As reported by The Wall Street Journal (users may encounter a paywall), Google is reportedly internally testing games to be added to the YouTube app and website. The WSJ cites an internal email discussing the endeavor as proof.
The WSJ mentions multiple games being available for testing by Google (YouTube's parent company) employees, but only describes one in detail: "Stack Bounce." It sounds like Brick Breaker, but I guess with a vertically oriented target instead of horizontal. Stack Bonce and the "Playables" name sound like a more arcadey, casual affair, but it's not clear yet what the overall character or extent of the initiative is.
I don't see much reason to be optimistic about it though, it feels like a hat on a hat. I go to YouTube to watch video reviews of games I already know I'll like or taste tests of military rations, and the broad middle class of video creators who get anywhere from thousands to the low millions of viewers are often underserved by its moderation and monetization.
Well-liked videogame speedrun historian Summoning Salt suffered a series of Kafkaesque, contradictory moderation decisions on a Mega Man documentary. Salt's video was slapped with a revenue and algorithmic discovery-killing "age-restricted" tag over some sparse, pretty PG-13 swearing by his subjects, while an investigation by the YouTuber himself turned up non-age-restricted videos with far more questionable content. YouTube support admitted a "mistake" and reversed the decision, only to have it reversed back just a week later.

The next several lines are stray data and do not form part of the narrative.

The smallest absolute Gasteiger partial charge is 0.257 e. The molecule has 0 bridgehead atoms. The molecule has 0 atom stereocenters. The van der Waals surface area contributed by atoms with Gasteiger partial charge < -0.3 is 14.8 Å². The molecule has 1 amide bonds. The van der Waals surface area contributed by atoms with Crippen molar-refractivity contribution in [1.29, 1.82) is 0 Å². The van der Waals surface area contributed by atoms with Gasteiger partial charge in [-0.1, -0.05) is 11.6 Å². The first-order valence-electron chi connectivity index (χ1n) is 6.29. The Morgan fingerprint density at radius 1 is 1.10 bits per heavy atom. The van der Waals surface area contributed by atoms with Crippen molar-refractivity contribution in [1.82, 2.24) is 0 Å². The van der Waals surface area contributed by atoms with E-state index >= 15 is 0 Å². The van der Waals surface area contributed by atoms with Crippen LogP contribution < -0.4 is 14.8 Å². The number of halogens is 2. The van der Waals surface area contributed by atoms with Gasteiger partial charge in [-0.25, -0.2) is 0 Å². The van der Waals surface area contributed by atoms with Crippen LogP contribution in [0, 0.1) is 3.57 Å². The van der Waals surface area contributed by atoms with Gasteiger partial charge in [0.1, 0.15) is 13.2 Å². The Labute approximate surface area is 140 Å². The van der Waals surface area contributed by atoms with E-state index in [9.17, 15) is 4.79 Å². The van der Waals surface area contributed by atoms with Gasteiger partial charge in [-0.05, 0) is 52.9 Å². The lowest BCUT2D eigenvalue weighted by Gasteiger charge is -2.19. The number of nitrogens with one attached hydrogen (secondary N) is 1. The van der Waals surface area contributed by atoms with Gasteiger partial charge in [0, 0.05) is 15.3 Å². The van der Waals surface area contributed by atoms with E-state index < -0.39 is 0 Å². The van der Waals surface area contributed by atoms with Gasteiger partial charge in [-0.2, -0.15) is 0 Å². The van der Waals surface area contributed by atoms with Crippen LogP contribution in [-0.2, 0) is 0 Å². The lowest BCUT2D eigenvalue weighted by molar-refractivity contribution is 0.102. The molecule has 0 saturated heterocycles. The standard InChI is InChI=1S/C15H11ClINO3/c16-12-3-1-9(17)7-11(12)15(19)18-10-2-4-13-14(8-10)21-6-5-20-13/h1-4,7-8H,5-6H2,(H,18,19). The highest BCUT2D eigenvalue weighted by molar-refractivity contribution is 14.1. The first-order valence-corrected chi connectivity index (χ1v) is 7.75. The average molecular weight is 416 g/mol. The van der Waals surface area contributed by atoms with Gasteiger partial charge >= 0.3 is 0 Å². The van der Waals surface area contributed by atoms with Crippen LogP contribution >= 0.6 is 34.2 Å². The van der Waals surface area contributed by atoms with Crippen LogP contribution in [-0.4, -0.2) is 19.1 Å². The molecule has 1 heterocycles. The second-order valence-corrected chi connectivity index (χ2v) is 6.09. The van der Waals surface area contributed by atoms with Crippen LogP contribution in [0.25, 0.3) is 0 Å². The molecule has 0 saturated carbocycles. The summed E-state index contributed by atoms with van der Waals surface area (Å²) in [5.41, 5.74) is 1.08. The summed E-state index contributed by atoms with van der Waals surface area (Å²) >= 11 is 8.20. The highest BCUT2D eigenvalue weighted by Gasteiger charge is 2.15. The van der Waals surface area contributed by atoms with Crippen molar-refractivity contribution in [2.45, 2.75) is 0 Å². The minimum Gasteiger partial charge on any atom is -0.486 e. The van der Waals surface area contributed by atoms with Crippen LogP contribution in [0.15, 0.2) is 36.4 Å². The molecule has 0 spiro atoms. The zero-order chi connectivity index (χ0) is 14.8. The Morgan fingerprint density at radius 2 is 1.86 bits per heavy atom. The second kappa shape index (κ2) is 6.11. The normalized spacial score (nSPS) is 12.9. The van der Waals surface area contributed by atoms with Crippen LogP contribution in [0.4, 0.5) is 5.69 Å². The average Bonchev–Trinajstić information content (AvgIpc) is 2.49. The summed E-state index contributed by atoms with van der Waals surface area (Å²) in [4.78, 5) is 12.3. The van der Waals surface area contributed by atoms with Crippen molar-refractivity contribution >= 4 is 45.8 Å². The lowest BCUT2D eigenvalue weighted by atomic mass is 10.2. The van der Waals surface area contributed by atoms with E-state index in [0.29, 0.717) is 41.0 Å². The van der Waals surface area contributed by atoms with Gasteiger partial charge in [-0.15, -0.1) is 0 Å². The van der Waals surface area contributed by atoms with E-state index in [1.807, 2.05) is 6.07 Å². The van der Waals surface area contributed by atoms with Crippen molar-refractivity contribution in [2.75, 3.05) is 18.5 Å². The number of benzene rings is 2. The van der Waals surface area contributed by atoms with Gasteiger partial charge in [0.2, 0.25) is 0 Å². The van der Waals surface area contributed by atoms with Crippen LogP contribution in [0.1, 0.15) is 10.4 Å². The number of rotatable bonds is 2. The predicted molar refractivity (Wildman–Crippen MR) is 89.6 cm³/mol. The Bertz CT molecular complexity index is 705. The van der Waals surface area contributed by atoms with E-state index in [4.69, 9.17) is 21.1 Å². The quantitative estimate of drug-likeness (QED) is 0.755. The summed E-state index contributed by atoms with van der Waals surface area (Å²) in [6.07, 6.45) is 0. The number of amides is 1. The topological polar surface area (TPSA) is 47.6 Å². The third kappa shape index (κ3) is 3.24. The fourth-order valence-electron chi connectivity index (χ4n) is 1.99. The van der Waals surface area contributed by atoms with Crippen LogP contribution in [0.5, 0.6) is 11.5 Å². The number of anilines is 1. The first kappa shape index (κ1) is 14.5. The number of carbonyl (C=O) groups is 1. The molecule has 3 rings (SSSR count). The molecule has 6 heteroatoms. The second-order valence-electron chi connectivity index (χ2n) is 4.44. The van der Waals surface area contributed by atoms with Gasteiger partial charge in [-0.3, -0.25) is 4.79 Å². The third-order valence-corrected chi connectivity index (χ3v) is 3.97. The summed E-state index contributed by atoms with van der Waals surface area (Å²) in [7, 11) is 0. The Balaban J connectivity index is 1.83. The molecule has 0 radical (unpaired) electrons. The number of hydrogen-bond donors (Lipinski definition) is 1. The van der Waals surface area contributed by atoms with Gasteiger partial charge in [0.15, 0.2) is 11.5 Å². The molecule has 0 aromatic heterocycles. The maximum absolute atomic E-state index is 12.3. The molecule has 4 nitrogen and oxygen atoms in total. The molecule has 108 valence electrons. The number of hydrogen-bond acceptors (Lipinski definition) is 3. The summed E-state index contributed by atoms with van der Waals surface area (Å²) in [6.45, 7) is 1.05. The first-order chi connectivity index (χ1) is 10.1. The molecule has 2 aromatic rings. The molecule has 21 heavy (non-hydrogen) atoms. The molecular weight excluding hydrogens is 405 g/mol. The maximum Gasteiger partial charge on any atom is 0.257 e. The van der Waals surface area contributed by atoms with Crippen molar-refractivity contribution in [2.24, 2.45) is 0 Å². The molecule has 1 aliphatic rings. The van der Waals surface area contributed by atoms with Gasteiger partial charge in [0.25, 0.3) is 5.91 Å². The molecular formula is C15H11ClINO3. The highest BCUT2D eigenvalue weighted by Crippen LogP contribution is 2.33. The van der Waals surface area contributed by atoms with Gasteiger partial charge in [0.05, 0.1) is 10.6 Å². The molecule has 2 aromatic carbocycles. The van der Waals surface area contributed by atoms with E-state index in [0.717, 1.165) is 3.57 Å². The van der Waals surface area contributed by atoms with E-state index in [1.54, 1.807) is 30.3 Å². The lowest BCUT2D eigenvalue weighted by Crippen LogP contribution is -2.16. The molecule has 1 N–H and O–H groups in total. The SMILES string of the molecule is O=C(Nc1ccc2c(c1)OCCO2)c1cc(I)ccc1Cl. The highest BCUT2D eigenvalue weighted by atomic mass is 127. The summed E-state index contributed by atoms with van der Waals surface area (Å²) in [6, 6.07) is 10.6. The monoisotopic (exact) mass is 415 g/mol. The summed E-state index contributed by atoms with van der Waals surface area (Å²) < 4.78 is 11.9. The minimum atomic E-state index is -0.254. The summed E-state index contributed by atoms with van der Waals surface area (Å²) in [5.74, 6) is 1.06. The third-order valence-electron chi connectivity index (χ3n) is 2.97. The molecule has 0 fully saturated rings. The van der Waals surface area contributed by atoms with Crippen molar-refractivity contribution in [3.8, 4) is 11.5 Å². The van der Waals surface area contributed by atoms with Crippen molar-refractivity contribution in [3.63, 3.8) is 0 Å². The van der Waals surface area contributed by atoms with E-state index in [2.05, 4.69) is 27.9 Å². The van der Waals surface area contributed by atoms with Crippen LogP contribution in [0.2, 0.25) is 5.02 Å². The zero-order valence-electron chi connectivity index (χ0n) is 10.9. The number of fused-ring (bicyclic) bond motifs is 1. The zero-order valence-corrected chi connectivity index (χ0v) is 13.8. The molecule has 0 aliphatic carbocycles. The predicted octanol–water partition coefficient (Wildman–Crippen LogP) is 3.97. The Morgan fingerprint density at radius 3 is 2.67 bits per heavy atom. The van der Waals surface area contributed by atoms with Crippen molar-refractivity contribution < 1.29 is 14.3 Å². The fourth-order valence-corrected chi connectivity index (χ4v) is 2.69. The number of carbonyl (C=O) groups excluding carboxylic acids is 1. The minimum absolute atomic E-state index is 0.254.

In another recent example, prolific Souls series dataminer Zullie the Witch had an unmonetized tribute video to late Berserk creator Kentaro Miura fraudulently copyright striked over music from the Berserk anime in her video—seemingly by someone claiming ownership of a 2021 cover of the original 1997 song she used. Though the video itself was unmonetized, copyright strikes against a channel can also have long-lasting implications for monetization and discoverability.
YouTube branching out into lite arcade fare would be innocuous enough on its own, but it leaves a bad taste in my mouth to see such an endeavor when the artists and video creators that draw me to YouTube at all can have their livelihoods threatened by the platform they enrich. It also feels emblematic of a time when every app or social network feels the need to chase trends and introduce Snapchat-alike "stories" or TikTok-style short form, portrait-oriented video while their original, core functionality decays.
This rot of now-essential platforms ain't going away either. The WSJ cites declining advertising revenue as a potential reason for the Playables endeavor, and the harsh realities of tech financing and CEOs' frantic responses have resulted in recent moments of crisis like Reddit's moderator rebellion or Twitch's lightspeed 180 on streamer screen space restrictions.
Playables will likely find itself a vestigial and ignored outgrowth of YouTube's main platform similar to Netflix's own neglected games library, that is unless it gets pinned to the home page, jockeying for space with the videos you actually came to see like YouTube's aforementioned TikTok-style "shorts."